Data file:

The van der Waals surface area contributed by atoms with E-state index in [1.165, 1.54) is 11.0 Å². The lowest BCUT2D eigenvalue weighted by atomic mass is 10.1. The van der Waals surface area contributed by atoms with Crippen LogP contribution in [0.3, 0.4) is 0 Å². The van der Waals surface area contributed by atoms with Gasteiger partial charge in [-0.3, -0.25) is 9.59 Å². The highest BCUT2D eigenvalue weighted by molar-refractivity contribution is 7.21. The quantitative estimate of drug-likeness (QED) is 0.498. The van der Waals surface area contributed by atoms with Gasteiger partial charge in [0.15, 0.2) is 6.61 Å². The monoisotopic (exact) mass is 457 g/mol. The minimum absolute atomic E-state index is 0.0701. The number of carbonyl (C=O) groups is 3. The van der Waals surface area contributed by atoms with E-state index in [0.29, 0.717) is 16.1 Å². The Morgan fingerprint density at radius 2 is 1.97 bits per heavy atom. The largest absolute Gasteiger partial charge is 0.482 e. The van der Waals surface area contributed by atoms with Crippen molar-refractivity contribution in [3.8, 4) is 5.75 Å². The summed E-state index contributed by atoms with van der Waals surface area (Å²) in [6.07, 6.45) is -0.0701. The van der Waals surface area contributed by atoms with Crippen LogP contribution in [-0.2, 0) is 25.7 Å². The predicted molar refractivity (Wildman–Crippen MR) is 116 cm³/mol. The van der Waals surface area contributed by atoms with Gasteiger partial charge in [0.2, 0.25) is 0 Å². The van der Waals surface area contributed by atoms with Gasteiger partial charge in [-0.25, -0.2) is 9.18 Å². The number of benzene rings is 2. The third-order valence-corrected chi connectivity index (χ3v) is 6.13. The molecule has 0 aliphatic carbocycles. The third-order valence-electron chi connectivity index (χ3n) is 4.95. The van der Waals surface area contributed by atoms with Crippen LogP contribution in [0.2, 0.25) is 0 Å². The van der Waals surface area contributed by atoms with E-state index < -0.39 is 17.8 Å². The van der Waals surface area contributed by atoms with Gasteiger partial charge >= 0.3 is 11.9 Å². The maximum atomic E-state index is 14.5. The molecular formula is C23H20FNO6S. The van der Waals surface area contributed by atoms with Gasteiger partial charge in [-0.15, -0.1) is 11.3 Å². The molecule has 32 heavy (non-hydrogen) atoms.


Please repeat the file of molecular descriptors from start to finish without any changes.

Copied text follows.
The van der Waals surface area contributed by atoms with E-state index in [1.165, 1.54) is 11.0 Å². The lowest BCUT2D eigenvalue weighted by atomic mass is 10.1. The van der Waals surface area contributed by atoms with Crippen LogP contribution in [0.3, 0.4) is 0 Å². The van der Waals surface area contributed by atoms with Gasteiger partial charge in [-0.3, -0.25) is 9.59 Å². The highest BCUT2D eigenvalue weighted by molar-refractivity contribution is 7.21. The quantitative estimate of drug-likeness (QED) is 0.498. The van der Waals surface area contributed by atoms with Gasteiger partial charge in [0.15, 0.2) is 6.61 Å². The monoisotopic (exact) mass is 457 g/mol. The minimum absolute atomic E-state index is 0.0701. The number of carbonyl (C=O) groups is 3. The van der Waals surface area contributed by atoms with E-state index in [0.29, 0.717) is 16.1 Å². The Morgan fingerprint density at radius 2 is 1.97 bits per heavy atom. The largest absolute Gasteiger partial charge is 0.482 e. The van der Waals surface area contributed by atoms with Crippen molar-refractivity contribution in [3.8, 4) is 5.75 Å². The summed E-state index contributed by atoms with van der Waals surface area (Å²) in [6.07, 6.45) is -0.0701. The van der Waals surface area contributed by atoms with Crippen LogP contribution in [-0.2, 0) is 25.7 Å². The predicted molar refractivity (Wildman–Crippen MR) is 116 cm³/mol. The van der Waals surface area contributed by atoms with Gasteiger partial charge in [0.2, 0.25) is 0 Å². The van der Waals surface area contributed by atoms with Gasteiger partial charge in [-0.25, -0.2) is 9.18 Å². The number of benzene rings is 2. The third-order valence-corrected chi connectivity index (χ3v) is 6.13. The molecule has 0 aliphatic carbocycles. The third-order valence-electron chi connectivity index (χ3n) is 4.95. The van der Waals surface area contributed by atoms with Crippen LogP contribution in [0.2, 0.25) is 0 Å². The van der Waals surface area contributed by atoms with E-state index < -0.39 is 17.8 Å². The van der Waals surface area contributed by atoms with Gasteiger partial charge >= 0.3 is 11.9 Å². The maximum atomic E-state index is 14.5. The molecular formula is C23H20FNO6S. The van der Waals surface area contributed by atoms with Gasteiger partial charge in [-0.15, -0.1) is 11.3 Å². The molecule has 32 heavy (non-hydrogen) atoms.